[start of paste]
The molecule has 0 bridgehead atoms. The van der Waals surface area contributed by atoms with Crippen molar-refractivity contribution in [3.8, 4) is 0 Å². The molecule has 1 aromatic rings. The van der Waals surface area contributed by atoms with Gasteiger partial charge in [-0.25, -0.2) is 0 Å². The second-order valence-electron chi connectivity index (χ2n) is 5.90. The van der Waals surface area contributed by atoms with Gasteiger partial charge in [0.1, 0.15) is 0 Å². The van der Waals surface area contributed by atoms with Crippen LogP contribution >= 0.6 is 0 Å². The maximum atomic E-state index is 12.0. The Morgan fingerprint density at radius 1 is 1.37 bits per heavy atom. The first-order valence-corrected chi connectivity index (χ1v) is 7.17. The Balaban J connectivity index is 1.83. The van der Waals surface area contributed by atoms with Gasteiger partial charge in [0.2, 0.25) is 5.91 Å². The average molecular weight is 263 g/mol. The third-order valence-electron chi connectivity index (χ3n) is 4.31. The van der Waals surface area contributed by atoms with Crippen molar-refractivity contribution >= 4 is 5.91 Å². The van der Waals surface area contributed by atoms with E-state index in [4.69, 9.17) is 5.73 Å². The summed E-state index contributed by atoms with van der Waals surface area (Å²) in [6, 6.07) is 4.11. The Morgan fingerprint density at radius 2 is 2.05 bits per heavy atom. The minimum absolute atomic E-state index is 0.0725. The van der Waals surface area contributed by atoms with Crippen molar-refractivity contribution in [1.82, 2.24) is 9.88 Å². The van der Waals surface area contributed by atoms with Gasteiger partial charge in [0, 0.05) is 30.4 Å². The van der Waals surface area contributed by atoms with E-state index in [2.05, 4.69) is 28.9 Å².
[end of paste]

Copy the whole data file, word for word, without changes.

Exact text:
The molecule has 0 bridgehead atoms. The van der Waals surface area contributed by atoms with Crippen molar-refractivity contribution in [3.8, 4) is 0 Å². The molecule has 1 aromatic rings. The van der Waals surface area contributed by atoms with Gasteiger partial charge in [-0.25, -0.2) is 0 Å². The second-order valence-electron chi connectivity index (χ2n) is 5.90. The van der Waals surface area contributed by atoms with Gasteiger partial charge in [0.1, 0.15) is 0 Å². The van der Waals surface area contributed by atoms with Crippen LogP contribution >= 0.6 is 0 Å². The maximum atomic E-state index is 12.0. The Morgan fingerprint density at radius 1 is 1.37 bits per heavy atom. The first-order valence-corrected chi connectivity index (χ1v) is 7.17. The Balaban J connectivity index is 1.83. The van der Waals surface area contributed by atoms with Gasteiger partial charge in [0.2, 0.25) is 5.91 Å². The average molecular weight is 263 g/mol. The third-order valence-electron chi connectivity index (χ3n) is 4.31. The van der Waals surface area contributed by atoms with Crippen molar-refractivity contribution >= 4 is 5.91 Å². The van der Waals surface area contributed by atoms with E-state index in [4.69, 9.17) is 5.73 Å². The summed E-state index contributed by atoms with van der Waals surface area (Å²) in [6, 6.07) is 4.11. The Morgan fingerprint density at radius 2 is 2.05 bits per heavy atom. The minimum absolute atomic E-state index is 0.0725. The van der Waals surface area contributed by atoms with Crippen molar-refractivity contribution in [1.82, 2.24) is 9.88 Å². The van der Waals surface area contributed by atoms with Gasteiger partial charge in [0, 0.05) is 30.4 Å². The van der Waals surface area contributed by atoms with E-state index in [2.05, 4.69) is 28.9 Å².